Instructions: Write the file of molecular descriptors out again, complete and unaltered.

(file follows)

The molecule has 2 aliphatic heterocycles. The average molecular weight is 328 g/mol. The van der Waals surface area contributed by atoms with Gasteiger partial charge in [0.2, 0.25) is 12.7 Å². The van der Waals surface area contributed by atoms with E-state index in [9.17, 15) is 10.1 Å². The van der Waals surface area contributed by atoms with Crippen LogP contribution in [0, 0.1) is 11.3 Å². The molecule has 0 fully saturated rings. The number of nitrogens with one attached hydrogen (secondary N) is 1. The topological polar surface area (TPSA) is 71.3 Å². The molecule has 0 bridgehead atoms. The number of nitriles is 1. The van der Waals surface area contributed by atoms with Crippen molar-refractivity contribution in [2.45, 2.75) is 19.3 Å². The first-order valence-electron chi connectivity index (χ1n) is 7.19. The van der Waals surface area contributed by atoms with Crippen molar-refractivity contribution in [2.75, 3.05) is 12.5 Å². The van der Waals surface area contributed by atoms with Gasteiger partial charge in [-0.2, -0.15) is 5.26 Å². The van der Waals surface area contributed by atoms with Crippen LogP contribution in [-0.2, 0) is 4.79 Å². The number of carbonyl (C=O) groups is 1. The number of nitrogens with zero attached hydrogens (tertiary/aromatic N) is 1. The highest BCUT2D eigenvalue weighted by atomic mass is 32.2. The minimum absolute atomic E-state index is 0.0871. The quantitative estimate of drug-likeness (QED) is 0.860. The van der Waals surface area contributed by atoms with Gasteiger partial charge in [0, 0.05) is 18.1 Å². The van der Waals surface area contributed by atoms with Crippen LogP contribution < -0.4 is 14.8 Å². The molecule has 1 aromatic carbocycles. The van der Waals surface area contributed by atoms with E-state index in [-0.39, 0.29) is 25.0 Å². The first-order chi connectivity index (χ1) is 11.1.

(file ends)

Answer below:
The molecule has 2 aliphatic heterocycles. The average molecular weight is 328 g/mol. The van der Waals surface area contributed by atoms with Gasteiger partial charge in [0.2, 0.25) is 12.7 Å². The van der Waals surface area contributed by atoms with E-state index in [9.17, 15) is 10.1 Å². The van der Waals surface area contributed by atoms with Crippen LogP contribution in [0, 0.1) is 11.3 Å². The molecule has 0 fully saturated rings. The number of nitrogens with one attached hydrogen (secondary N) is 1. The topological polar surface area (TPSA) is 71.3 Å². The molecule has 0 bridgehead atoms. The number of nitriles is 1. The van der Waals surface area contributed by atoms with Crippen molar-refractivity contribution in [2.45, 2.75) is 19.3 Å². The first-order valence-electron chi connectivity index (χ1n) is 7.19. The van der Waals surface area contributed by atoms with Crippen molar-refractivity contribution in [2.75, 3.05) is 12.5 Å². The van der Waals surface area contributed by atoms with Gasteiger partial charge in [-0.2, -0.15) is 5.26 Å². The van der Waals surface area contributed by atoms with Crippen LogP contribution in [-0.2, 0) is 4.79 Å². The number of carbonyl (C=O) groups is 1. The number of nitrogens with zero attached hydrogens (tertiary/aromatic N) is 1. The highest BCUT2D eigenvalue weighted by atomic mass is 32.2. The minimum absolute atomic E-state index is 0.0871. The quantitative estimate of drug-likeness (QED) is 0.860. The van der Waals surface area contributed by atoms with Gasteiger partial charge in [0, 0.05) is 18.1 Å². The van der Waals surface area contributed by atoms with Crippen LogP contribution < -0.4 is 14.8 Å². The molecule has 1 aromatic carbocycles. The van der Waals surface area contributed by atoms with E-state index in [-0.39, 0.29) is 25.0 Å². The first-order chi connectivity index (χ1) is 11.1.